by Frederico Links
IT appears many people need reminding that under the health regulations in place to deal with the Covid-19 pandemic, people can be criminally charged and fined for spreading pandemic-related falsehoods.
A short video of provocative figure Michael Amushelelo making all sorts of false claims about the Covid-19 vaccines and in which he clearly discourages people from going to get vaccinated has been circulating virally in WhatsApp groups lately.
Amushelelo is not the only prominent personality that has been making false claims about the Covid-19 pandemic or vaccines on social media recently, as even media personalities and media organisations, such as Windhoek-based talk radio station Eagle FM, have been publishing or broadcasting vaccine-related falsehoods and conspiracy theories over recent months, since around the time the vaccine roll-out started in mid-March.
But while people like Amushelelo and entities like Eagle FM can probably afford to pay the fine for spreading falsehoods, others might not be able to and could end up with prison sentences.
The tide of Covid-19 vaccine-related disinformation that we’re currently seeing, as we ride an already devastating third wave of the pandemic, probably serves as an indication that many people have forgotten about the regulation (32(2) of the Public Health Covid-19 General Regulations) that criminalises the spreading of Covid-19-related mis- and disinformation.
Under the state of emergency regulations – the Covid-19 state of emergency was in place from mid-March 2020 to mid-September 2020 – people who spread false information about the pandemic could be criminally charged and fined N$2 000.
The state of emergency regulation which criminalised Covid-19-related mis- or disinformation stated that a crime was committed by someone who “publishes, through any form of media, including social media – (i) any false or misleading statement about or in connection with Covid-19; or (ii) any statement that is intended to deceive any other person about the Covid-19 status of any person or measures to combat, prevent and suppress Covid-19”.
According to figures provided by the Namibian Police, between mid-April 2020 and mid-September 2020, 164 people were arrested and charged with spreading Covid-19-related falsehoods.
Fifty-four people were charged with publishing a “false or misleading statement about measures to combat, prevent and suppress Covid-19”, while 110 people were arrested for publishing a “false or misleading statement about the Covid-19 status of any person”.
In other words, for the five months that the regulation was in place, an average of 32 people per month or a person per day was arrested for spreading Covid-19-related mis- or disinformation.
When he announced the amended Public Health Covid-19 General Regulations put in place from 17 to 30 June 2021, health minister Kalumbi Shangula indicated that health and law enforcement authorities “would explore the possibility of spot fines” for those who spread Covid-19-related falsehoods, including vaccine-related falsehoods.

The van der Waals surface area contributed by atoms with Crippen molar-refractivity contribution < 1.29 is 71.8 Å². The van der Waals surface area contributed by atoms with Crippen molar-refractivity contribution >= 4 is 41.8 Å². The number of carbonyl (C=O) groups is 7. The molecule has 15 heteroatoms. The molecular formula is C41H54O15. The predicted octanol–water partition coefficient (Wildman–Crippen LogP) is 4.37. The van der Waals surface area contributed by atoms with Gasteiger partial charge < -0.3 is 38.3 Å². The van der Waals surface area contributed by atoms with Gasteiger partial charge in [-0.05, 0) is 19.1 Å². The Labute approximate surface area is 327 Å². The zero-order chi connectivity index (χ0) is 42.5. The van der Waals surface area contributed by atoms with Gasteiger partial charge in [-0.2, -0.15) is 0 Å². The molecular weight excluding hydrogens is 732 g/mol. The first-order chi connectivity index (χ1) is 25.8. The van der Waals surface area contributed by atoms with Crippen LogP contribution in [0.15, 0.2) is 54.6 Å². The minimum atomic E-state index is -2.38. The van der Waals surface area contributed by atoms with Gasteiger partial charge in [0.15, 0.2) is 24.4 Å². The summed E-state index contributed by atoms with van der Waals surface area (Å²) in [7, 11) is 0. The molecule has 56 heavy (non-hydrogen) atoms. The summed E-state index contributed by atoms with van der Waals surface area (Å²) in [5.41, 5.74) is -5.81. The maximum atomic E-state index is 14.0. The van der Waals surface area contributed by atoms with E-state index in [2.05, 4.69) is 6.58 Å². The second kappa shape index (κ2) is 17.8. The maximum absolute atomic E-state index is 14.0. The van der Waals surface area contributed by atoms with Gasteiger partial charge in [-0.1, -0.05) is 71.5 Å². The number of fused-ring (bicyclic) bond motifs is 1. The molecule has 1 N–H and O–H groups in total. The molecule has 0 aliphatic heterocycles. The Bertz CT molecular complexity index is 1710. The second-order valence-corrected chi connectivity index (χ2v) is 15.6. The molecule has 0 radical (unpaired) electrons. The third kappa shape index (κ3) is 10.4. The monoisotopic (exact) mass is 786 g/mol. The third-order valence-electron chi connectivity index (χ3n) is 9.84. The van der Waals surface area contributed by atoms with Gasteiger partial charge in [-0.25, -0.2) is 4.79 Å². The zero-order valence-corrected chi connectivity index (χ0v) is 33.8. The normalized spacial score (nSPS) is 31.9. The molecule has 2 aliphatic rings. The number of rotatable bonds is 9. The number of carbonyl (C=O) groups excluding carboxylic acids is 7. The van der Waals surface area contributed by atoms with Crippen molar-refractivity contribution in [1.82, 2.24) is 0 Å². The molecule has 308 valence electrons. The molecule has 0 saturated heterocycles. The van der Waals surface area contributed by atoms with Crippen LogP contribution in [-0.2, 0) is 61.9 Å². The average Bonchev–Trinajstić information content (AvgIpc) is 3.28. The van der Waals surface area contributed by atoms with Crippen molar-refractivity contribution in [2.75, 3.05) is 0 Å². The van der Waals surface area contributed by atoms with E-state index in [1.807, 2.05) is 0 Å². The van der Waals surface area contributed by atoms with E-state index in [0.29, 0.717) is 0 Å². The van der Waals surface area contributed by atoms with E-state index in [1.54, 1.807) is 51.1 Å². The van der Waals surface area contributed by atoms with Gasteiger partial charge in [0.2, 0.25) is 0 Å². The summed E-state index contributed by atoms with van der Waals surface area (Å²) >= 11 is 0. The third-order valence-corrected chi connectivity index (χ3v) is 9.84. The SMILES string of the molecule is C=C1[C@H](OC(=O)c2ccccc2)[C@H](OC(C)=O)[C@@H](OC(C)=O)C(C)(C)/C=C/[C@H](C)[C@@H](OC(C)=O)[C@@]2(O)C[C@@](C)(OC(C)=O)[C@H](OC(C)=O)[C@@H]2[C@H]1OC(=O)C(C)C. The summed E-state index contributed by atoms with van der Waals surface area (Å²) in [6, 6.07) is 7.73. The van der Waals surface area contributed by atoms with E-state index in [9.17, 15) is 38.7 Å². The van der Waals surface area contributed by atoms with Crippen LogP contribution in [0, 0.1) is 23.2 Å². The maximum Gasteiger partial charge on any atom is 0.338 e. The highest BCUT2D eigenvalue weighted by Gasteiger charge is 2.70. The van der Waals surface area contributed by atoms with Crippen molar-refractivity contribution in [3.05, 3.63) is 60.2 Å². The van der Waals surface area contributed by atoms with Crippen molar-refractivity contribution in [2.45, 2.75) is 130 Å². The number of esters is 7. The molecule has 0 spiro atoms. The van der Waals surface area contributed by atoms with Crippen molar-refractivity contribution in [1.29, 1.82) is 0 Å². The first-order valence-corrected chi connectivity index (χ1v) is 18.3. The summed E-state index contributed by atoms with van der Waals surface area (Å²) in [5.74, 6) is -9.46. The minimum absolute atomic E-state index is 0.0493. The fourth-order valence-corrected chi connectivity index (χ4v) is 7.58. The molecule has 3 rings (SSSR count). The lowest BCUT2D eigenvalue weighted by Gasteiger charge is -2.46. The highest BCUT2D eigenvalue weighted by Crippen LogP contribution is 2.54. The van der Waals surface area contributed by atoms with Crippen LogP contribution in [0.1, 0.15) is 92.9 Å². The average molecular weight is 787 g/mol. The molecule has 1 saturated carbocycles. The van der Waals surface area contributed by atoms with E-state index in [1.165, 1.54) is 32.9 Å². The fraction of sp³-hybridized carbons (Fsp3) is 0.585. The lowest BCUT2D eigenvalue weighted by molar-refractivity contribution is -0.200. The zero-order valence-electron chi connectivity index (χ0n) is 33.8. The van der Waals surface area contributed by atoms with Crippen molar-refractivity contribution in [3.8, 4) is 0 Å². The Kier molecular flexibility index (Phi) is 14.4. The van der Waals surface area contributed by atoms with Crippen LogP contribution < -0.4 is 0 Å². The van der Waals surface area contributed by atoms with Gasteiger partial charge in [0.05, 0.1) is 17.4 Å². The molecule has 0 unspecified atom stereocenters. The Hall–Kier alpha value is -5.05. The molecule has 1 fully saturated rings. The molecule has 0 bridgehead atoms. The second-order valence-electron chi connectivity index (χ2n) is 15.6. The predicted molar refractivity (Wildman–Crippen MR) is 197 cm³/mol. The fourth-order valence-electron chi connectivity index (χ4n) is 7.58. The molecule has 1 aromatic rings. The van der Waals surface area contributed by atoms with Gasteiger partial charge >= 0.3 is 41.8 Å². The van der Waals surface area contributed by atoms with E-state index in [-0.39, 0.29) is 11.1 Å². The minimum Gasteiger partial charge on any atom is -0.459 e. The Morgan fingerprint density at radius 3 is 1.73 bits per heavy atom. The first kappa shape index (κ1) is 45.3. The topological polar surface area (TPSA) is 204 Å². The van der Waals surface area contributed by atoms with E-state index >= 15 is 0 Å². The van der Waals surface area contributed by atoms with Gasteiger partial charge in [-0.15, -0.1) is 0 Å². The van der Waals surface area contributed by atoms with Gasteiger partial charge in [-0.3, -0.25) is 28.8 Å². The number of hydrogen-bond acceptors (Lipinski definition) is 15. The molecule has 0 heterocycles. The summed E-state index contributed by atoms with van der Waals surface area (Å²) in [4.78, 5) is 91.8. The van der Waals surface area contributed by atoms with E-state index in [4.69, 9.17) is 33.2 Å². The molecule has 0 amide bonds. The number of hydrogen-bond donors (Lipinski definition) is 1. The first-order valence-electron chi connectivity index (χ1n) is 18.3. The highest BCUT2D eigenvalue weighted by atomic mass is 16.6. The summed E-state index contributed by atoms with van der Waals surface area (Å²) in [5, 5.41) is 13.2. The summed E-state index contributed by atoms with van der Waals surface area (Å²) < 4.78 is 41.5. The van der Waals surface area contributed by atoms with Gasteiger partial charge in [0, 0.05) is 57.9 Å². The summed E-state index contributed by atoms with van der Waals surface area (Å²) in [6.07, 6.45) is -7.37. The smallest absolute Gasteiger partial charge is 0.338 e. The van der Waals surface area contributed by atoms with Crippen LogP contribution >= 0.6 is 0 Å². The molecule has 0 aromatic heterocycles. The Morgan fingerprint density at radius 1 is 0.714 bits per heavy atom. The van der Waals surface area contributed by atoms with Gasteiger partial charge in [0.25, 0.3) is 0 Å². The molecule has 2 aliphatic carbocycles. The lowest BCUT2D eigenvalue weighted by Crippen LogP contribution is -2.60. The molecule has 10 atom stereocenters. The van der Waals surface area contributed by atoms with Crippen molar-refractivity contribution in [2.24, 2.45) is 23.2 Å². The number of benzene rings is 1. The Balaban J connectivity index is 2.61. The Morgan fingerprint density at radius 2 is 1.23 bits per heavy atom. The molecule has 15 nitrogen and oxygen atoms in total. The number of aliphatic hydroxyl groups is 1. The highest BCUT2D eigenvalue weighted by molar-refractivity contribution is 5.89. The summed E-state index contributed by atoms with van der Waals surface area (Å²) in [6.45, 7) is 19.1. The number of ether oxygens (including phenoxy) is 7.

According to the Public and Environmental Health Act of 2015, under which the Public Health Covid-19 General Regulations have been in place since late September 2020, a person found guilty of spreading Covid-19-related mis- or disinformation could be fined up to N$100 000 or sentenced to jail for up to 10 years, or be sentenced to both a fine and a jail term.
Based on what the health minister has said, it seems unlikely that people will be jailed for spreading falsehoods, but people could be saddled with hefty fines, which many might not be in a position to pay.
To be clear, regulation 32(2) of the Public Health Covid-19 General Regulations states: “A person commits an offence if that person, through any form of media, including social media, knowingly or without having taken reasonable steps to ascertain the correctness of any information – (a) publishes any false or misleading statement about the Covid-19 status of any person; or (b) publishes any false or misleading statement, in connection with measures to combat, prevent and suppress Covid-19 as specified in and under these regulations.”
While the regulation might be questionable and open for challenge in the context of the constitutionally enshrined right to freedom of expression, it seems clear that health and law enforcement authorities are going to take a much harder stance going forward against those who spread Covid-19-related falsehoods.
* Frederico Links is the editor of Namibia Fact Check, which is a project of the Institute for Public Policy Research (IPPR). Namibia Fact Check can be viewed at www.namibiafactcheck.org.na